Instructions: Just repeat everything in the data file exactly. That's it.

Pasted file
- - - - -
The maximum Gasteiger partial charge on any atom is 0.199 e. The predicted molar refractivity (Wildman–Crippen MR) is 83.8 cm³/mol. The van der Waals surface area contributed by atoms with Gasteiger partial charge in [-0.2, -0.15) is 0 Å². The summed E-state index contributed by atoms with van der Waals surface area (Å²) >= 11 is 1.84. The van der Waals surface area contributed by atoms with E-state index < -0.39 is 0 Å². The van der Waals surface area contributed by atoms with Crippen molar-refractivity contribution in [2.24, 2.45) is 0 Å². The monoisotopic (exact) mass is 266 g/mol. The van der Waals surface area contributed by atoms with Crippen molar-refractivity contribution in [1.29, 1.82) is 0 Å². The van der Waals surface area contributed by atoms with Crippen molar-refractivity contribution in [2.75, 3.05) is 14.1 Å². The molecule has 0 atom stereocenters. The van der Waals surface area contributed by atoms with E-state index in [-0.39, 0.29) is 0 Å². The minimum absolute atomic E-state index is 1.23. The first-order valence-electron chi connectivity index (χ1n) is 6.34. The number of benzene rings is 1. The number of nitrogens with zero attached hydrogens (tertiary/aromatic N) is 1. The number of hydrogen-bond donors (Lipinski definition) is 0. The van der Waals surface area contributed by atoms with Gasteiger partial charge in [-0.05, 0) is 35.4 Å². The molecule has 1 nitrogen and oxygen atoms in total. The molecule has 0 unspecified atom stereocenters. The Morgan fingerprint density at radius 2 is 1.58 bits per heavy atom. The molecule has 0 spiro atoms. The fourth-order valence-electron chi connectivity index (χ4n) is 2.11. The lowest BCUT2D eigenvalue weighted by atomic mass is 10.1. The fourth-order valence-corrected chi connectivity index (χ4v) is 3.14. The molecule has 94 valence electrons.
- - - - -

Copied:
The maximum Gasteiger partial charge on any atom is 0.199 e. The predicted molar refractivity (Wildman–Crippen MR) is 83.8 cm³/mol. The van der Waals surface area contributed by atoms with Gasteiger partial charge in [-0.2, -0.15) is 0 Å². The summed E-state index contributed by atoms with van der Waals surface area (Å²) >= 11 is 1.84. The van der Waals surface area contributed by atoms with E-state index < -0.39 is 0 Å². The van der Waals surface area contributed by atoms with Crippen molar-refractivity contribution in [2.24, 2.45) is 0 Å². The monoisotopic (exact) mass is 266 g/mol. The van der Waals surface area contributed by atoms with Crippen molar-refractivity contribution in [1.29, 1.82) is 0 Å². The van der Waals surface area contributed by atoms with Crippen molar-refractivity contribution in [2.75, 3.05) is 14.1 Å². The molecule has 0 atom stereocenters. The van der Waals surface area contributed by atoms with E-state index in [-0.39, 0.29) is 0 Å². The minimum absolute atomic E-state index is 1.23. The first-order valence-electron chi connectivity index (χ1n) is 6.34. The number of benzene rings is 1. The number of nitrogens with zero attached hydrogens (tertiary/aromatic N) is 1. The number of hydrogen-bond donors (Lipinski definition) is 0. The van der Waals surface area contributed by atoms with Gasteiger partial charge in [-0.05, 0) is 35.4 Å². The molecule has 1 nitrogen and oxygen atoms in total. The molecule has 0 unspecified atom stereocenters. The Morgan fingerprint density at radius 2 is 1.58 bits per heavy atom. The molecule has 0 spiro atoms. The fourth-order valence-electron chi connectivity index (χ4n) is 2.11. The lowest BCUT2D eigenvalue weighted by atomic mass is 10.1. The fourth-order valence-corrected chi connectivity index (χ4v) is 3.14. The molecule has 94 valence electrons.